There are various types of acne, named according to how or why the acne arose. Some of the kinds of acne are: acne conglobata (chronic boils); acne fulminans (an extreme form of conglobata); acne cosmetica (caused by cosmetics); acne keloidalis nuchae (from shaving); acne medicamentosa (caused by starting or stopping a medication); acne rosacea (redness on the face); baby acne; hormonal acne; cloracne and the common variety, acne vulgaris (also known as ‘puberty spots’). In this article, we will concentrate on acne vulgaris.
Acne vulgaris can be defined as: ‘an inflammatory disease of the skin, caused by changes in the pilosebaceous units (skin structures consisting of a hair follicle and its associated sebaceous gland). Acne lesions are commonly referred to as pimples, spots or zits’ (from Wikipedia).
Acne is most usually found in white Western teens, although it is to be found in every country in the world, so there could be a genetic predisposition to it. It is possible that it may be an abnormal reaction to quite average levels of testosterone. For most sufferers, outbreaks of acne last only until the age of twenty or so, probably only a few years or at the most ten. For other people, however, it may be a life-long affliction. It usually appears on the face, upper-chest, upper-arms and back. However, an occasional spot is not the same as acne.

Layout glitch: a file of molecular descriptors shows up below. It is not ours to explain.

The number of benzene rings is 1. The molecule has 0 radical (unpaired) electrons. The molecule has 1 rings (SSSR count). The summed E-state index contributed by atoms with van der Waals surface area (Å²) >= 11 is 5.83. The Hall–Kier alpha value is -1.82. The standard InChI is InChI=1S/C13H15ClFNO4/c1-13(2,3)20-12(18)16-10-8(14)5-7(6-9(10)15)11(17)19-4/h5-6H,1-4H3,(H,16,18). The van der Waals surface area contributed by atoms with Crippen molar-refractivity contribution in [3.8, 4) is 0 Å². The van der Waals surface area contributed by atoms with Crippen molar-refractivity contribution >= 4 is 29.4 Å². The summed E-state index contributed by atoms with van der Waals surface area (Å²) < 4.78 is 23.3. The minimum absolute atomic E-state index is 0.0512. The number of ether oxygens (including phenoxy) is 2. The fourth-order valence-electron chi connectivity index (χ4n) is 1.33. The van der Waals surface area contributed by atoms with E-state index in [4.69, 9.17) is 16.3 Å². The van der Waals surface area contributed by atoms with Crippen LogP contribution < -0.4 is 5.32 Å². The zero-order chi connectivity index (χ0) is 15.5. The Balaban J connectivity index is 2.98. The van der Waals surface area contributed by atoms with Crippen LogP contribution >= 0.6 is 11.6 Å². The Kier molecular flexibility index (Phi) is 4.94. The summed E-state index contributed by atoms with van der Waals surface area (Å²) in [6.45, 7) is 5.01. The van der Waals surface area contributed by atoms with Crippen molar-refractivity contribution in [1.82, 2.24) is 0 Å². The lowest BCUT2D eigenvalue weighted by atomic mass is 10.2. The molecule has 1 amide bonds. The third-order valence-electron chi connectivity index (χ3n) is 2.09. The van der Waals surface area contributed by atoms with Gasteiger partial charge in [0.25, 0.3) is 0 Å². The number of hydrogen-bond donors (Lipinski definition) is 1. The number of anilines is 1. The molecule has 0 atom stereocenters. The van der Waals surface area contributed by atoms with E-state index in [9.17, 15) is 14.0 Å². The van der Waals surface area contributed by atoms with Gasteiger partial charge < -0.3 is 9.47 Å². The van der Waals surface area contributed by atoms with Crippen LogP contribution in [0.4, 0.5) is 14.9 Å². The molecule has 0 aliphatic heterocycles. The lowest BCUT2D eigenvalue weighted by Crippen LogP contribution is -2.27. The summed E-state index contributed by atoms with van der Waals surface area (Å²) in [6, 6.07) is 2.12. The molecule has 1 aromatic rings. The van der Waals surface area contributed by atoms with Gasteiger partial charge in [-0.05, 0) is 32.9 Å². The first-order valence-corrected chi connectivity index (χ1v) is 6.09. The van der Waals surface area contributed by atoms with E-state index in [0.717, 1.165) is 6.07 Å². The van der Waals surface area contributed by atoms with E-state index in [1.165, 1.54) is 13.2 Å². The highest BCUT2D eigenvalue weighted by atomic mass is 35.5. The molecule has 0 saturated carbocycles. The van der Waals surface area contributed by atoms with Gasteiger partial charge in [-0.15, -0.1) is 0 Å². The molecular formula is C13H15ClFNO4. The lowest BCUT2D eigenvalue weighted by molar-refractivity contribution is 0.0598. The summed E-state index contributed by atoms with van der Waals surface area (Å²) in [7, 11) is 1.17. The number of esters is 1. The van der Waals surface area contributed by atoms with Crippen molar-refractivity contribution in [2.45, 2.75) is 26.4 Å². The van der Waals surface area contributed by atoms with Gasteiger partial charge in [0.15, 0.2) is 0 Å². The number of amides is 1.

Acne vulgaris appears in various forms, which include: whiteheads, resulting from pores that are totally blocked, trapping sebum (oil), bacteria, and dead skin cells, causing a white appearance on the top; blackheads, caused by pores which are only partially blocked, allowing some of the trapped sebum, bacteria, and dead skin cells to slowly drain to the surface (the black colour is not a result of dirt, but is a reaction of the skin’s own pigment, called melanin, with the oxygen in the air); papules, which are inflamed, red, tender lumps with no head and pustules, which are like whiteheads, but are inflamed, and look like red circles with a white or yellow centre.
Whiteheads do not often last for a long time; blackheads do last a long time and pustules are what people usually refer to as spots or zits. Severe acne vulgaris is characterized by nodules and cysts. A ‘nodule’ is a rather larger and much more painful kind of pustule and may often last for months. Nodules are large, hard lumps just under the skin. They often result in scarring and should never for any reason be squeezed, since this could make them last for months longer.
A ‘cyst’ can look similar to a nodule, but it is pus-filled, and has been defined as having a diameter of at least 5mm and, again, can leave scars and cause pain. Squeezing an acne cyst may cause a deeper infection and more painful inflammation which will last very much longer than if it had been left alone. Dermatologists have ways of reducing swelling and preventing scarring with both nodules and cysts. It is not true that acne sufferers are not careful about washing.
In fact, over washing can exacerbate acne. There are many, many useless ‘cures’ on the market and many, many old wives’ remedies. However, any good dermatologist would tell you that there is no sure-fire cure for acne and that the patient has to follow a strict regimen of cleansing until the acne just ‘disappears’ of its own accord.